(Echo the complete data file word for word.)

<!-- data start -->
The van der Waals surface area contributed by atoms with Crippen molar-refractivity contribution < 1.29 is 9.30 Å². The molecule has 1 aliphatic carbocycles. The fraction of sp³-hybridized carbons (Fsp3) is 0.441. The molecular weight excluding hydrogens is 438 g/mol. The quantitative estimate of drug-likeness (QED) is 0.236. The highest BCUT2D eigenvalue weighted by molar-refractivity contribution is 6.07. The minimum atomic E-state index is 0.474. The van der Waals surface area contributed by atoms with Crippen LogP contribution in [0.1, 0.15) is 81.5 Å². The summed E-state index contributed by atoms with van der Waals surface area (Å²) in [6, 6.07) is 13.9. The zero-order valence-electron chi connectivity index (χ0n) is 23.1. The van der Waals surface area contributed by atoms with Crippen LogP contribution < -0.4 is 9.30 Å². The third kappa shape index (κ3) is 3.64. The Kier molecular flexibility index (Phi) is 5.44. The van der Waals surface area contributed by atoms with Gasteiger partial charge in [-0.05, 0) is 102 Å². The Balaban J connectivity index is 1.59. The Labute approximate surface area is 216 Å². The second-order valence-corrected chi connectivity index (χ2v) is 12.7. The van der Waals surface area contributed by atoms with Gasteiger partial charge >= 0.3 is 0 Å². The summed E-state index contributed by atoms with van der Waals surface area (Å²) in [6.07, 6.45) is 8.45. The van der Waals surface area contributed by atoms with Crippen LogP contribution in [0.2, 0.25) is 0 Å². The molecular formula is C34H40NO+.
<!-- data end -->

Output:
The van der Waals surface area contributed by atoms with Crippen molar-refractivity contribution < 1.29 is 9.30 Å². The molecule has 1 aliphatic carbocycles. The fraction of sp³-hybridized carbons (Fsp3) is 0.441. The molecular weight excluding hydrogens is 438 g/mol. The quantitative estimate of drug-likeness (QED) is 0.236. The highest BCUT2D eigenvalue weighted by molar-refractivity contribution is 6.07. The minimum atomic E-state index is 0.474. The van der Waals surface area contributed by atoms with Crippen LogP contribution in [0.1, 0.15) is 81.5 Å². The summed E-state index contributed by atoms with van der Waals surface area (Å²) in [6, 6.07) is 13.9. The zero-order valence-electron chi connectivity index (χ0n) is 23.1. The van der Waals surface area contributed by atoms with Crippen LogP contribution < -0.4 is 9.30 Å². The third kappa shape index (κ3) is 3.64. The Kier molecular flexibility index (Phi) is 5.44. The van der Waals surface area contributed by atoms with Gasteiger partial charge in [-0.05, 0) is 102 Å². The Balaban J connectivity index is 1.59. The Labute approximate surface area is 216 Å². The second-order valence-corrected chi connectivity index (χ2v) is 12.7. The van der Waals surface area contributed by atoms with Gasteiger partial charge >= 0.3 is 0 Å². The summed E-state index contributed by atoms with van der Waals surface area (Å²) in [6.07, 6.45) is 8.45. The van der Waals surface area contributed by atoms with Crippen LogP contribution in [0.2, 0.25) is 0 Å². The molecular formula is C34H40NO+.